Uruguayan Writer Mario Benedetti Dies At 88
Famous Uruguayan writer Mario Benedetti passed away from liver failure at the age of 88 on Sunday. Benedetti was know as one of Latin America’s most influential writers, having had authored numerous novels, poems, short stories and plays, among them “The Truce”, “Left Wing” and "The World I Breathe.” Benedetti had spent a lot of his life in exile, fleeing the military dictatorship in Uruguay.
Mario Benedetti, a prolific Uruguayan writer whose novels and poems reflect the idiosyncrasies of Montevideo's middle class and a social commitment forged by years in exile from a military dictatorship, died Sunday, his secretary said. He was 88.
Benedetti died at his home in Uruguay's capital, Montevideo, personal secretary Ariel Silva said. He had suffered from respiratory and intestinal problems for more than a year, and had been released from a hospital on May 6.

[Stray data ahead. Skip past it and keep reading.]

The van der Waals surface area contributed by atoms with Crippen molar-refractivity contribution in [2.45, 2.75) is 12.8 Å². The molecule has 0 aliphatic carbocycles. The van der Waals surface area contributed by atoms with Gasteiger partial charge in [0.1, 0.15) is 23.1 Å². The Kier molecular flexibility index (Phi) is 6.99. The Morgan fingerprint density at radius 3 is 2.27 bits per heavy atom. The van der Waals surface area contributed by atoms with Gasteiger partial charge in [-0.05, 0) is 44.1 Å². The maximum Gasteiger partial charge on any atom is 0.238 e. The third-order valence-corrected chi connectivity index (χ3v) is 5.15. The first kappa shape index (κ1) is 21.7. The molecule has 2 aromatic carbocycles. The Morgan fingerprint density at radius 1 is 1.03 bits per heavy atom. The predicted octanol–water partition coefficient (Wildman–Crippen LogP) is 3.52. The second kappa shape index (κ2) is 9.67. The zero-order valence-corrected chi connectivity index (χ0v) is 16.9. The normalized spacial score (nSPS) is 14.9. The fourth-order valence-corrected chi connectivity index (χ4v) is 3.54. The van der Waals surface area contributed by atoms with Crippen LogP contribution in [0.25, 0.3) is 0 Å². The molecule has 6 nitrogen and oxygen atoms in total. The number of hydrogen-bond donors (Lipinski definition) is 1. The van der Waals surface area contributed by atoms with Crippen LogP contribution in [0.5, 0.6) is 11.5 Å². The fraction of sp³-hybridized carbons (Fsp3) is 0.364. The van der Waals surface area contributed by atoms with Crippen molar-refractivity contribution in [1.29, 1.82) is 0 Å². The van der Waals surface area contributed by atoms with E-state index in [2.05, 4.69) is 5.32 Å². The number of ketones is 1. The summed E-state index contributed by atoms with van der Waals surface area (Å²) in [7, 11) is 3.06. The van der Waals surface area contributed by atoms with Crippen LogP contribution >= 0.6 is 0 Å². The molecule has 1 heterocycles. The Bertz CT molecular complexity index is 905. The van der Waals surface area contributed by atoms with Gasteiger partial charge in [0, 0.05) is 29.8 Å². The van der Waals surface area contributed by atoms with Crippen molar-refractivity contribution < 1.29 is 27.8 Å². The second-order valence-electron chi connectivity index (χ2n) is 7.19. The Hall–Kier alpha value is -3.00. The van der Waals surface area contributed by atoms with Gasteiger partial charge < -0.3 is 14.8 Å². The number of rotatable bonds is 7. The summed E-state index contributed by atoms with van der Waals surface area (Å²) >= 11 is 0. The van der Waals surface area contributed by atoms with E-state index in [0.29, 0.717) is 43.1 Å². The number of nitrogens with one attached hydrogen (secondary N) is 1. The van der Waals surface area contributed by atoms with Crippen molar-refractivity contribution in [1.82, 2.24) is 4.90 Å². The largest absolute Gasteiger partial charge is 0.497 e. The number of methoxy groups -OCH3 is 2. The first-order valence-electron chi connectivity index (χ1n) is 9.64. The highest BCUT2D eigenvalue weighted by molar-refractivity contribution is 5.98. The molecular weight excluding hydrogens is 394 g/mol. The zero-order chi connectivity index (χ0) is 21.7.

Called "Don Mario" by his friends, the mustachioed author penned more than 60 novels, poems, short stories and plays, winning honors including Bulgaria's Jristo Borev award for poetry and essays in 1985, and Amnesty International's Golden Flame in 1986. In 1999 he won the Queen Sofia prize for Iberoamerican poetry.
One of Uruguay's best-known writers, Mario Benedetti, whose poems on love and politics became popular songs and whose muse was the unassuming Uruguayan capital Montevideo, died on Sunday of liver failure, local media reported. He was 88.